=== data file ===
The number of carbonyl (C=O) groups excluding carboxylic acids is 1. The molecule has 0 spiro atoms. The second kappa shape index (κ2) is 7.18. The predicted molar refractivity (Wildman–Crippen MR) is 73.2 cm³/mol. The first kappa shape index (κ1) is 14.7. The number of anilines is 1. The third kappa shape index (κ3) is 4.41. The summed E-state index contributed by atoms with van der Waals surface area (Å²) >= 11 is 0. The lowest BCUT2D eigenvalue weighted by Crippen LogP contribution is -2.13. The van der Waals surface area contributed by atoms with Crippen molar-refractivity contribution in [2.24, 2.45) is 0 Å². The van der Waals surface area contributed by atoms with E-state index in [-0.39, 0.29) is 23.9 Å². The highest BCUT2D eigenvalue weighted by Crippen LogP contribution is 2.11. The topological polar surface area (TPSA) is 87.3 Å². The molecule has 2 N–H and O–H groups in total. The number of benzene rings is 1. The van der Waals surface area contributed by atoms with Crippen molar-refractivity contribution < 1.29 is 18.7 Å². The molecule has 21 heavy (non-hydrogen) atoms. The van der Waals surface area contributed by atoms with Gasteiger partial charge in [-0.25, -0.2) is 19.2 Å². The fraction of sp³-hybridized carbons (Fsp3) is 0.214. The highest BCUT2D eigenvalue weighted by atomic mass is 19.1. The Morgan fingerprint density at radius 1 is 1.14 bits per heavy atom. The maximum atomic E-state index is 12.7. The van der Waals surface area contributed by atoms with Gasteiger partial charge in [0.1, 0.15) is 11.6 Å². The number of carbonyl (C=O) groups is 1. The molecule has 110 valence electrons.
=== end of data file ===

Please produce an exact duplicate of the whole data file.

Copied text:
The number of carbonyl (C=O) groups excluding carboxylic acids is 1. The molecule has 0 spiro atoms. The second kappa shape index (κ2) is 7.18. The predicted molar refractivity (Wildman–Crippen MR) is 73.2 cm³/mol. The first kappa shape index (κ1) is 14.7. The number of anilines is 1. The third kappa shape index (κ3) is 4.41. The summed E-state index contributed by atoms with van der Waals surface area (Å²) >= 11 is 0. The lowest BCUT2D eigenvalue weighted by Crippen LogP contribution is -2.13. The van der Waals surface area contributed by atoms with Crippen molar-refractivity contribution in [2.24, 2.45) is 0 Å². The van der Waals surface area contributed by atoms with E-state index in [-0.39, 0.29) is 23.9 Å². The highest BCUT2D eigenvalue weighted by Crippen LogP contribution is 2.11. The topological polar surface area (TPSA) is 87.3 Å². The molecule has 2 N–H and O–H groups in total. The number of benzene rings is 1. The van der Waals surface area contributed by atoms with Crippen molar-refractivity contribution < 1.29 is 18.7 Å². The molecule has 21 heavy (non-hydrogen) atoms. The van der Waals surface area contributed by atoms with Gasteiger partial charge in [-0.25, -0.2) is 19.2 Å². The fraction of sp³-hybridized carbons (Fsp3) is 0.214. The highest BCUT2D eigenvalue weighted by atomic mass is 19.1. The Morgan fingerprint density at radius 1 is 1.14 bits per heavy atom. The maximum atomic E-state index is 12.7. The van der Waals surface area contributed by atoms with Gasteiger partial charge in [0.1, 0.15) is 11.6 Å². The number of carbonyl (C=O) groups is 1. The molecule has 110 valence electrons.